If you listen closely, you can hear the strains of the oompah-pah music announcing the coming of this year’s Oktoberfest.
From September 18 to October 4, Germans—and many, many honorary Germans—will be carousing into the wee hours. With endless beer and sausages galore, there’s a whole lot to like about this 17-day party. Bring on the bleary vision, satiated bellies, and excess of merriment!
This colossal booze fest has been taking place annually since 1810, when Crown Prince Ludwig held festivities in Munich to celebrate his marriage to Princess Therese. Luckily for us, the party has spread worldwide. Sarah Koethur, events coordinator for the Vancouver Alpen Club (4875 Victoria Drive), is still on the fence about whether she’ll be donning a dirndl (a traditional German dress) for the club’s Oktoberfest events. (Tickets are on sale to the public for $25 at ticketweb.ca/). Expect rowdy sing-alongs and accordion music when bands like S-Bahn (September 18) and Al Pichler and the Alpiners (October 9 and 16) take to the Alpen Club stage. Revellers can chow down on weisswurst sausage, soft pretzels, sauerkraut, and roast pork before washing it all down with a Kí¶nig Ludwig Weiss beer.
How long do the parties last? “Pretty much until everyone’s drunk,” Koethur says during a phone interview.
Kai Sengewitz, executive chef at La Brasserie (1091 Davie Street), knows all too well the blur that is the Munich Oktoberfest. “I was there four times, and four times I didn’t know how I got home,” he recalls during a mid-afternoon chat at the restaurant. Sengewitz is quick to add that Oktoberfest isn’t just about the alcohol; it’s equally about enjoying authentic German cuisine. On a regular day at his restaurant, Sengewitz cooks up dishes like suckling pig with sauerkraut and schupfnudel (thick, rolled noodles), and house-made bratwurst with mash, to pay tribute to the hearty meat-and-potatoes cooking of his youth in Riesa, Germany.
Besides the regular menu, the restaurant will also have special Oktoberfest items from September 30 to October 2. An appetizer of obatzen (a spread made using Camembert, shallots, chives, and butter) with pretzels will be on offer, as well as mains such as rotisserie chicken and schweinshaxe (roasted pork hock) with salted boiled potatoes. And on October 3, La Brasserie will clear the dining room for a full-on bash starting at 6:30 p.m., complete with mini suckling pig sandwiches, butcher’s plates, and one-litre steins of beer. Even better, the whole event is free. Glug, glug.
But of course, a German feast calls for schnitzel, and lots of it. Alex Doubrava, chef and co-owner of Jagerhof Schnitzel House (71 Lonsdale Avenue, North Vancouver), claims to be a schnitzel expert. There are 20 varieties on his menu, the most popular being a pork one stuffed with ham and Camembert. His basic recipe consists of pork tenderloin that he pounds thin, covers with flour, and then dips in egg before coating in house-made bread crumbs. A quick pan-fry, and it’s ready to be served with spaetzle (noodle-like dumplings) or pan-fried potatoes, plus red cabbage or sauerkraut. There are four sauces to choose from, including a mushroom cream sauce that Doubrava particularly recommends.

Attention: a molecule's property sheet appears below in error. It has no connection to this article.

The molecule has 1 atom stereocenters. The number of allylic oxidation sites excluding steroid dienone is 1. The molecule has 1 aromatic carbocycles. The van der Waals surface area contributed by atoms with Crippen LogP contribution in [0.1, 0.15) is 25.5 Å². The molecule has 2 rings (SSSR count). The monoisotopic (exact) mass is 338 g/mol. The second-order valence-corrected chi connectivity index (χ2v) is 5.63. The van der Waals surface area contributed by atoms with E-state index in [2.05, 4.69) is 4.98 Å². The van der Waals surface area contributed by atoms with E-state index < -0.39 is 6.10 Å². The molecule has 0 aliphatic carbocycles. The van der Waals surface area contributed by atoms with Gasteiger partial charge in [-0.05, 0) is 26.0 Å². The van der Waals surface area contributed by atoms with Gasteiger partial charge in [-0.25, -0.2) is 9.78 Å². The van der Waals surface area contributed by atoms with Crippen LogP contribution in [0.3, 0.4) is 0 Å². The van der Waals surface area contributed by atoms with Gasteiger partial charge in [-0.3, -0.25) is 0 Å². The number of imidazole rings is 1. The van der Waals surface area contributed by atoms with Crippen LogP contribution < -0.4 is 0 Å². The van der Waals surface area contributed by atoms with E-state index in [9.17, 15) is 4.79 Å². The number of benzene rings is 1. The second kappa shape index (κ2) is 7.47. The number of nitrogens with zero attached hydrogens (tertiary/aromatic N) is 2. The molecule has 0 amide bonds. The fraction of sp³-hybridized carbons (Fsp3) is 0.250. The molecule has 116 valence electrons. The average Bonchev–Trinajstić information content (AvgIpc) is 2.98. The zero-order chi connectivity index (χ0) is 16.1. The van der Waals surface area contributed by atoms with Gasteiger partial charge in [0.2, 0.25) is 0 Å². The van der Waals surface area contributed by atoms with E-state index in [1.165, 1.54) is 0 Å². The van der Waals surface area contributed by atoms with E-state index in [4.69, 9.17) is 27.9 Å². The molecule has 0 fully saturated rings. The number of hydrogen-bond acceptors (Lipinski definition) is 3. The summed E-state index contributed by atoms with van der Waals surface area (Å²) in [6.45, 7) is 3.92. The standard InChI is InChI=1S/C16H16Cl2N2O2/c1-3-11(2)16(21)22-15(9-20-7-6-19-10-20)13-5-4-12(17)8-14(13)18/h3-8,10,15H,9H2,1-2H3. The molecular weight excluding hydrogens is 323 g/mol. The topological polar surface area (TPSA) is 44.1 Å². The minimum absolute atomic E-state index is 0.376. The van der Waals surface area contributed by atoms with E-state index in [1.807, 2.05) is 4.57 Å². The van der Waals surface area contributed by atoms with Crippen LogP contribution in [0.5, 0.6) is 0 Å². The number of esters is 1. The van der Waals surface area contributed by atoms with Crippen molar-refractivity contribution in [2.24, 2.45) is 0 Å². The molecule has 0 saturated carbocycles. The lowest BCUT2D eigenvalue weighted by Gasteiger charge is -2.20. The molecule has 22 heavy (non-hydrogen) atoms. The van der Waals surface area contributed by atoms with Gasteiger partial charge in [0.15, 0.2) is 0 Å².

Speaking by phone, Doubrava gets nostalgic as he remembers the vibrant German restaurant scene on “Robsonstrasse” that eventually declined in the late ’60s, while his restaurant on the North Shore remained one of the few German stalwarts in business. “There used to be a whole bunch of German restaurants on Robson, but all the German restaurants there faded away”¦but we’re still here,” he says. After 30 years of business, Doubrava is now welcoming the grandchildren of some of his loyal customers, many of whom will be stopping by the restaurant with Oma and Opa for Oktoberfest sausage platters and slices of apple strudel.
Sunny Manihani, owner of the Old Bavaria Haus (233 6th Street, New Westminster), has his own Oktoberfest memories. He associates the festivities with the years he spent in Germany when he was a teenager. His response when asked what the event means to him is, “It’s about socializing, having fun.”
By phone, he says he hopes restaurant guests can capture some of that excitement while supping on chef Michael Rick’s pork schnitzel topped with sautéed mushrooms and béarnaise sauce, and braised beef rouladen stuffed with bacon, onion, and dill pickle and served with spaetzle. As for beer? Warsteiner, Manihani says unequivocally.
With enough of it, you may just be brave enough to put on those lederhosen that are in your closet.